Monday, 15 July 2013

It's official - there IS an alternative

Last week, the Local Authority’s Education Service published its plan for expanding Secondary Schools in Waltham Forest and, exactly as we have always predicted, it proves that there is NO NEED for the proposed Free Schools.

It also shows that the Council have very serious concerns about the Free School proposals and want to be able to implement their plan without them.

The document is comprehensive and deserves reading in full, which you can do here. But here we will draw out the key points made in the document.

1. There’s no need for the Free Schools

Contrary to the slightly hysterical fear-mongering propaganda that was put out by Oasis in particular around the time that they were gathering support for their proposal, it is possible to address the demand for places without building their, or Tauheedul’s proposed Free Schools.

The Council’s plan is complex and detailed but in essence it proposes two phases of expansion. In the first phase, covering the projected rise in demand up to 2015/16, the plan proposes working in partnership with interested existing secondary schools to provide additional classes, initially at least, on a temporary basis. This is partly because funding for capital developments is only available on an annual basis and partly because until a final decision on the Free Schools is made, no one will know what the real demand in the next few years will be.

In the second phase, from 2016/17, the Council plan proposes building a new secondary school. The Council’s appears to propose that this will be a new academy, with the preferred bidder for a sponsor being an existing Waltham Forest secondary school. The criteria for the bidders to meet emphasise things like demonstrating their familiarity with the community, ability to work in partnership with the Local Authority, a demonstrable record in carrying out meaningful consultations and a range of other objectives that sponsors like Oasis and Tauheedul will, frankly, find it hard to meet.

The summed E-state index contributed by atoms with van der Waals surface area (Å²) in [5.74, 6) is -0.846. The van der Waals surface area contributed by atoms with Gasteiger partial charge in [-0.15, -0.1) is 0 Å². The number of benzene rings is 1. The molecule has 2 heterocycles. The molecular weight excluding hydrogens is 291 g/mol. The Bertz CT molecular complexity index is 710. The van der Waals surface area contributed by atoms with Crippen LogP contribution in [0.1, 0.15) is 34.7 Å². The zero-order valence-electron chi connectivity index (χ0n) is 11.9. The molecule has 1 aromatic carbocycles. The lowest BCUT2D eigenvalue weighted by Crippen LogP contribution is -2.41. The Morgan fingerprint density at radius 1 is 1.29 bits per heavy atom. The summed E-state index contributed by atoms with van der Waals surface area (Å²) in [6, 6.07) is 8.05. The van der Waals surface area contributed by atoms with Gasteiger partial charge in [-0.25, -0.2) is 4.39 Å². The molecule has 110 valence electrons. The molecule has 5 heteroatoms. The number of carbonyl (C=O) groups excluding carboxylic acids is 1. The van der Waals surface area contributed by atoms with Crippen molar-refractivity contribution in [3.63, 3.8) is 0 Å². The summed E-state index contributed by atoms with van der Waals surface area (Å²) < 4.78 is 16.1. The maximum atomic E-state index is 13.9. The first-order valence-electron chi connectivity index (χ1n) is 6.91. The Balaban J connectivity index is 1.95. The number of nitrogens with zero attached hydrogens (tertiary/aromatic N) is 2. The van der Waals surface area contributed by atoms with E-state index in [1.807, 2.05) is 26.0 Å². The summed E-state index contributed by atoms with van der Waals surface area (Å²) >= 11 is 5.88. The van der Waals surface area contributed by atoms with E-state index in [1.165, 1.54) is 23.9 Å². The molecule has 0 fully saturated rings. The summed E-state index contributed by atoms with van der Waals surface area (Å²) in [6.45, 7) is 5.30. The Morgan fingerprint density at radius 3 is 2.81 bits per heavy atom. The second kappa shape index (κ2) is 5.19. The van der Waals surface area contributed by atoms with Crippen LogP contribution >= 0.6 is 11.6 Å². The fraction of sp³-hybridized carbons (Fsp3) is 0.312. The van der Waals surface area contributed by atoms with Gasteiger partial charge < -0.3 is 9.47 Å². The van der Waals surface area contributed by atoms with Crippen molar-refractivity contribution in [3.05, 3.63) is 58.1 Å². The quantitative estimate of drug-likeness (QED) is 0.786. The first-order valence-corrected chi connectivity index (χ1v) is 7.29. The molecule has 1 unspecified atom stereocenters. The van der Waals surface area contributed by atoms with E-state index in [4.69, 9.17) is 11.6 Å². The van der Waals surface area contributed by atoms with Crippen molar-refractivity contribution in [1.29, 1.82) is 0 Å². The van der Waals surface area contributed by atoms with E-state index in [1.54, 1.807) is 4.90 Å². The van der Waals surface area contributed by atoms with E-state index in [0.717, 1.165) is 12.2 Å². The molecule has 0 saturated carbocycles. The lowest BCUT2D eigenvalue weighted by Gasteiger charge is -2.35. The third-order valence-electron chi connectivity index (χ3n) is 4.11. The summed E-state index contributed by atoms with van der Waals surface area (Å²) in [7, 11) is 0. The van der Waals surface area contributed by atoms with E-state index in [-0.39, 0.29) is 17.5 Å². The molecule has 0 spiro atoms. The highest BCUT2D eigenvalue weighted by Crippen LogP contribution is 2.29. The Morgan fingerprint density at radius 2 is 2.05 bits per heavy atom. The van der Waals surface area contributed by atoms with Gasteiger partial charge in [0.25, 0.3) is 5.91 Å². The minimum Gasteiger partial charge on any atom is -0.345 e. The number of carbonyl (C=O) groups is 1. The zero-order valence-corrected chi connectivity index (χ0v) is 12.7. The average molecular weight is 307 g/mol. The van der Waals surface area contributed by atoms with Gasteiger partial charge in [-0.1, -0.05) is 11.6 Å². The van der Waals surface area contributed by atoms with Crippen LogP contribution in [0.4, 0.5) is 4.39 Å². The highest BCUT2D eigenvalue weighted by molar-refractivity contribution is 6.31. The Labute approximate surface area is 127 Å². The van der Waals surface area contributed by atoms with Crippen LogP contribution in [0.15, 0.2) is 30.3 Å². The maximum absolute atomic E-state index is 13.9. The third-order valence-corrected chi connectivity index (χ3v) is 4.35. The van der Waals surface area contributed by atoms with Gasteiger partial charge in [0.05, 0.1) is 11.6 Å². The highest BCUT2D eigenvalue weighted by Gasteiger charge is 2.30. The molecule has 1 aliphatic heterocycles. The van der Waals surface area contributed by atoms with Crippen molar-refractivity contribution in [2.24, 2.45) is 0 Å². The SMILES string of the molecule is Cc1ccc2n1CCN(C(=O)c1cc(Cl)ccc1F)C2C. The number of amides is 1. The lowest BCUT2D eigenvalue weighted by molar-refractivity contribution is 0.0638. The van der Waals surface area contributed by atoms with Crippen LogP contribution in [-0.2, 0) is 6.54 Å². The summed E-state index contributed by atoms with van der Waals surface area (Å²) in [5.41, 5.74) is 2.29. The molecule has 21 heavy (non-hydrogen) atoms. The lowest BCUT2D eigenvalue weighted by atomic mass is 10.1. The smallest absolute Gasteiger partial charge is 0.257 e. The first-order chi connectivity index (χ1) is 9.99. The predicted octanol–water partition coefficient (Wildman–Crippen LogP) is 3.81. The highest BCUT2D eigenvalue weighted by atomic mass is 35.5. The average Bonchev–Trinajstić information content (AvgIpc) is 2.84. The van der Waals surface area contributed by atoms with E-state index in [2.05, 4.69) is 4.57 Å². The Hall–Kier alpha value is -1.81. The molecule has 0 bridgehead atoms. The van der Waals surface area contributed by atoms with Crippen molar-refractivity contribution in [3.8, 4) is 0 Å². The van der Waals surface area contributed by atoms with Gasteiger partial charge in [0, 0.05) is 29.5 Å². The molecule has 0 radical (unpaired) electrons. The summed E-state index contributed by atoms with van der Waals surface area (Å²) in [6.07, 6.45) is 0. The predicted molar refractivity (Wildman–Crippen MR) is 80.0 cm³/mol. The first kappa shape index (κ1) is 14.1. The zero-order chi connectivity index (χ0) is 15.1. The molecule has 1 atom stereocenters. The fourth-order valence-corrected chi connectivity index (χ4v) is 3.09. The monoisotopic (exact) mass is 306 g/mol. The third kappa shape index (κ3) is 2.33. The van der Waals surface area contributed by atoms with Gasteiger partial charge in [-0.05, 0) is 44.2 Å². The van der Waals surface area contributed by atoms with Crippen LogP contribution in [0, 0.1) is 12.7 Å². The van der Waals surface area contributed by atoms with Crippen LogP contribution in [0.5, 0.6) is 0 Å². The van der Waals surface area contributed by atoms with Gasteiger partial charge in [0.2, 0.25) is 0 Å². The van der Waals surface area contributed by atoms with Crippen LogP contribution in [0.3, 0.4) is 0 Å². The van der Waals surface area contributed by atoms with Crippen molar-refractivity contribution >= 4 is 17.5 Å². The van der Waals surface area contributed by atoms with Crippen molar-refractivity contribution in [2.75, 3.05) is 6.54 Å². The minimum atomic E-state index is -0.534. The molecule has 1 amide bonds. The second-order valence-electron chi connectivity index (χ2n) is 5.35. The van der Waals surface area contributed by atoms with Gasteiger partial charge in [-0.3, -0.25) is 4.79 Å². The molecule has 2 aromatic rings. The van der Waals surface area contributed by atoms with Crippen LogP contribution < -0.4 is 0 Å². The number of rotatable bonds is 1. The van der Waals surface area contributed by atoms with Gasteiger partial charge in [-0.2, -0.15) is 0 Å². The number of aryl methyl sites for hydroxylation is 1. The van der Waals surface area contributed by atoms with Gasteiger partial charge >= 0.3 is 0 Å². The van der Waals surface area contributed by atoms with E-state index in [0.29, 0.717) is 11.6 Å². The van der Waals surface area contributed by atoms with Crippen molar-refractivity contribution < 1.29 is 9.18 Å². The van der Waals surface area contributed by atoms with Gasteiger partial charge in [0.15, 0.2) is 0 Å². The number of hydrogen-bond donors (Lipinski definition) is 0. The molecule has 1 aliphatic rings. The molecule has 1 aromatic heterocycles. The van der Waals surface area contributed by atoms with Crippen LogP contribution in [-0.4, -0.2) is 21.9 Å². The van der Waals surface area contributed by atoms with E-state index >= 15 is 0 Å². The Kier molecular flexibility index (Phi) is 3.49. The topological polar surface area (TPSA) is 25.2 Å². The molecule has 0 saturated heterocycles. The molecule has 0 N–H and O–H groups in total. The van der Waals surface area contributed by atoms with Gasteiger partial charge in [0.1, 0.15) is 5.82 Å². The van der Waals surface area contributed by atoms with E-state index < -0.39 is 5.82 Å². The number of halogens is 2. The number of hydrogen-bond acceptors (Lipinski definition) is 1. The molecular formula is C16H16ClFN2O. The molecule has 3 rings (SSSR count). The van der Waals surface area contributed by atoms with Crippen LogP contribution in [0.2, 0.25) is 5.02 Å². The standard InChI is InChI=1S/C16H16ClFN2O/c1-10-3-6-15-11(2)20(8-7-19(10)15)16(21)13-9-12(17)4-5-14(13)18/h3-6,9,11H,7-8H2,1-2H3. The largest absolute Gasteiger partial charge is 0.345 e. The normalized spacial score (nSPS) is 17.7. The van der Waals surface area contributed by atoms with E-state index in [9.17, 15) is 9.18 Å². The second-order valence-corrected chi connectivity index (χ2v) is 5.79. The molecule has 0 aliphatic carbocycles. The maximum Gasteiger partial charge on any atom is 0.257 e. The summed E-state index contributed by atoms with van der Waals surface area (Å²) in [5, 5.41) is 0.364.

The Council plan is quite clear, this is the most cost effective and rational way of planning expansion to meet the demand for places as it grows. While an academy school will not be welcome for many, this represents a better option than the Free Schools and if it is indeed sponsored by a local secondary school and required to match the criteria for partnership working and high standards as laid out in the document, that arguably makes it as close to being a new community school as the Coalition government’s legislation allows.

2. The proposed Free Schools will actually make things worse:

It is clear from the plan that the Council views the Free Schools as causing more problems than they promise to solve. Here’s why:

The proposals are not worked out in partnership with the Council. They don’t cater for the demand for places as it really emerges on the projections in the document. In fact, if they open when they propose to open, the Free Schools will create a temporary surplus of places. As evidence from around the country shows, and we always insisted, this will lead them to compete directly with our local community schools, damaging them in the process by taking pupils and resources away.